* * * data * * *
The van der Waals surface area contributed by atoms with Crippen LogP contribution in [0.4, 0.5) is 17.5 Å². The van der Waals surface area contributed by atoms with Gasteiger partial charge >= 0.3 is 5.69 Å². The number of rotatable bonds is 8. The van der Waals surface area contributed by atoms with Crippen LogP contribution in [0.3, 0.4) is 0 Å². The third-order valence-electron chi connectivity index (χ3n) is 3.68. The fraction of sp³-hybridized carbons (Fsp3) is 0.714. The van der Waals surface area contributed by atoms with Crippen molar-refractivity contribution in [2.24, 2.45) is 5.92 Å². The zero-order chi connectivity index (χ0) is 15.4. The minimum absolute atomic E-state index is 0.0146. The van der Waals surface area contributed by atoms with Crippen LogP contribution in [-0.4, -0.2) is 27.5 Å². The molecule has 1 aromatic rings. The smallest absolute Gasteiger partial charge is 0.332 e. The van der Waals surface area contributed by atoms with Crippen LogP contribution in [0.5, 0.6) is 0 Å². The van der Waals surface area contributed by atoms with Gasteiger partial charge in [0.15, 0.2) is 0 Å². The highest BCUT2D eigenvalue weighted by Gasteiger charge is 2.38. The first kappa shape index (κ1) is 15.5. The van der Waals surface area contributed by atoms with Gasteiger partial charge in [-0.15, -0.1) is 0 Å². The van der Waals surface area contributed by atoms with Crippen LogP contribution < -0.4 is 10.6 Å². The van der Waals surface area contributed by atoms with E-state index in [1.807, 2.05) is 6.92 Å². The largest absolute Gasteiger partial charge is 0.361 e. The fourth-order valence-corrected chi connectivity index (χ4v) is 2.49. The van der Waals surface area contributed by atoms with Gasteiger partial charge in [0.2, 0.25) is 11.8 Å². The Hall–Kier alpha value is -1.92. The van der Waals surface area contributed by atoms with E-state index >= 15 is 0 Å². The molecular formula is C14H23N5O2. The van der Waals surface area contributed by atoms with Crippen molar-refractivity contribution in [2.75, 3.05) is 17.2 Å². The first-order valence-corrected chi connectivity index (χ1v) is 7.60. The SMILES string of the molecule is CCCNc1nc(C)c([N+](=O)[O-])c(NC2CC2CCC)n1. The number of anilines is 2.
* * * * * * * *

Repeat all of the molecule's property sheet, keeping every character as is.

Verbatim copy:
The van der Waals surface area contributed by atoms with Crippen LogP contribution in [0.4, 0.5) is 17.5 Å². The van der Waals surface area contributed by atoms with Gasteiger partial charge >= 0.3 is 5.69 Å². The number of rotatable bonds is 8. The van der Waals surface area contributed by atoms with Crippen LogP contribution in [0.3, 0.4) is 0 Å². The third-order valence-electron chi connectivity index (χ3n) is 3.68. The fraction of sp³-hybridized carbons (Fsp3) is 0.714. The van der Waals surface area contributed by atoms with Crippen molar-refractivity contribution in [2.24, 2.45) is 5.92 Å². The zero-order chi connectivity index (χ0) is 15.4. The minimum absolute atomic E-state index is 0.0146. The van der Waals surface area contributed by atoms with Crippen LogP contribution in [-0.4, -0.2) is 27.5 Å². The molecule has 1 aromatic rings. The smallest absolute Gasteiger partial charge is 0.332 e. The van der Waals surface area contributed by atoms with Crippen LogP contribution in [0.5, 0.6) is 0 Å². The van der Waals surface area contributed by atoms with Gasteiger partial charge in [0.15, 0.2) is 0 Å². The highest BCUT2D eigenvalue weighted by Gasteiger charge is 2.38. The first kappa shape index (κ1) is 15.5. The van der Waals surface area contributed by atoms with Gasteiger partial charge in [-0.15, -0.1) is 0 Å². The van der Waals surface area contributed by atoms with Crippen LogP contribution < -0.4 is 10.6 Å². The van der Waals surface area contributed by atoms with E-state index in [1.807, 2.05) is 6.92 Å². The largest absolute Gasteiger partial charge is 0.361 e. The fourth-order valence-corrected chi connectivity index (χ4v) is 2.49. The van der Waals surface area contributed by atoms with Gasteiger partial charge in [0.2, 0.25) is 11.8 Å². The Hall–Kier alpha value is -1.92. The van der Waals surface area contributed by atoms with E-state index >= 15 is 0 Å². The molecular formula is C14H23N5O2. The van der Waals surface area contributed by atoms with Crippen molar-refractivity contribution in [2.75, 3.05) is 17.2 Å². The first-order valence-corrected chi connectivity index (χ1v) is 7.60. The SMILES string of the molecule is CCCNc1nc(C)c([N+](=O)[O-])c(NC2CC2CCC)n1. The number of anilines is 2.